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Monk Coding Challenge 1: wc tool in C

Evaluating capo di tutti capi of all modern programming languages - the almighty C


Hello, dear reader. Welcome to the first installment of the Monk Coding Challenges, where we write the wc tool in plain, old C. If you want to skip text and go straight to the conclusion, jump to final verdict.

C and me

My first experience with C was in high school. Before that, I mostly coded in Visual Basic 6, and after being code-shamed several times by some random online elitists for using VB6 instead of something “more serious,” I decided to start learning C.

The experience was, to put it lightly, painful. At first, I could not understand why this language didn’t have a cute editor for drawing user interfaces as Visual Basic did. It took me a while to figure out that to create a simple window, you need to write about 70 lines of some obscure Win32 API code, which I still don’t like to this day and which was the main reason why I switched to Linux and kept it as my primary operating system to this day. Thanks to the widespread internet piracy of the early 2000s, I managed to download two books: C Programming Language and Advanced Programming in the UNIX Environment from some shady “warez” websites (I’m not proud of it, but to redeem myself, I purchased the physical copies few years later).

After months of pain, I reached a magical point where I seriously fell in love with computing. I was learning about POSIX, low-level memory management, file descriptors, signals, syscalls, and the ingenious simplicity of the UNIX realm. I felt like I was seeing through the Matrix for the first time, and C was the little boat I was floating on in the ocean of computation. Spending days debugging in gdb was soul-crushing sometimes, but life was beautiful.

Thank you, C.

Solving the challenge

Language choice for the first challenge was easy. I saw the task and wanted to let some C through my fingers. The last time I wrote some serious C code was a decade ago, so I might be a bit RUSTy (he-he, pun intended).

NOTE: Code intentionally wasn’t ported to Windows

First of all, two points in developing a solution require us to engage a bit more of our neurons:

  1. Input: We need to read both from the file and standard input (note: file can be huge, and we don’t know the final size of the standard input stream)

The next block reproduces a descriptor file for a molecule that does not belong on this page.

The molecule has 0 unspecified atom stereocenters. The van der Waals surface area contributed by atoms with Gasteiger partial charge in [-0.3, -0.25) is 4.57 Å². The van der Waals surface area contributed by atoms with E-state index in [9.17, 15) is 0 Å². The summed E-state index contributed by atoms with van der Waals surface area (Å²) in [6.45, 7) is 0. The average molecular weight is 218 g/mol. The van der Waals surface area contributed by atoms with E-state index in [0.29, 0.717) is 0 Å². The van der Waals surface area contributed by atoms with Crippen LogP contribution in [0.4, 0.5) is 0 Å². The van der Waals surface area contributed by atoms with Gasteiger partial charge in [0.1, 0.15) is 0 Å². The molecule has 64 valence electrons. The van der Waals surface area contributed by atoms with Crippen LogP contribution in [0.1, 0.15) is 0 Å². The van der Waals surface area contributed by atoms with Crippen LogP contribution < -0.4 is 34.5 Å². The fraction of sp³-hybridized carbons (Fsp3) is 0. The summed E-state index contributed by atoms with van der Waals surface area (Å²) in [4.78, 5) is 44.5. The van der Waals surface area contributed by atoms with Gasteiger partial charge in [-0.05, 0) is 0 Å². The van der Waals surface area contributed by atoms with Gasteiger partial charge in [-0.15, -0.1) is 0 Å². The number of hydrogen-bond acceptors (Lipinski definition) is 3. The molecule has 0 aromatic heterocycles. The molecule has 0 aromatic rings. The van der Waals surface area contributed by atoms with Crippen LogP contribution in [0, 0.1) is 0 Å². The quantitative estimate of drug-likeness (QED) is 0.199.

2. Counting: words = String.split(' ') is not going to work on streams and character != byte

1. Input

Since we need to read both from the (maybe huge) file and standard input (of unknown size) equally, we cannot load everything into the memory and then run our counting algorithm; we need to read everything as a stream. The beauty of UNIX’s “everything is a file” philosophy shines here. What if I told you you could treat files on your disk, network sockets, standard input, and many other, at first glance, unrelated abstractions, equally? If you don’t trust me, let me show you something:

// ...
 * counter structure containing counted bytes, 
 * characters, words and lines
typedef struct  {  
  unsigned long bytes;
  unsigned long chars;
  unsigned long words;
  unsigned long lines;
} Counter;

// ...
int main(int argc, char ** argv) {
  // ...
  FILE *inputfd;

  // if file is provided, open it
  // if not, default to standard input
  if(filename) {
    inputfd = fopen(filename, "r");
    if(inputfd == NULL) {
      fprintf(stderr, "[ERROR] Cannot open file: %s\n", filename);
  } else {
    inputfd = stdin;

  // count values from file descriptor
  Counter counter = read_from_fd(inputfd);

  // close the stream

  // ...

Power of file descriptors, a helpful IO abstraction from POSIX API. Although low-level, file descriptors are one of the building blocks of POSIX-compliant operating systems. If you invest time in understanding them, you can add a potent tool to your programming arsenal (if you want to play with them, try writing a reverse shell, it’s easier than you think; hint: dup2() is your friend).

2. Counting

As already mentioned, loading everything into the memory is a bad idea. That’s why we’re working with streams.

Now, the counting algorithm is our meat here. We have to do it in O(n), meaning we can run through the stream only once and cannot load everything into the memory. Surprisingly, that’s pretty easy to achieve with some creativity. Here’s my simple implementation of read_from_fd() function (feel free to optimize or change it however you like it if you’re so inclined. I’d be glad):

 * @brief function that calculates chars, words and lines 
 * @param fd file descriptor we are reading from
 * @return Counter struct defined before
Counter read_from_fd(FILE *fd) {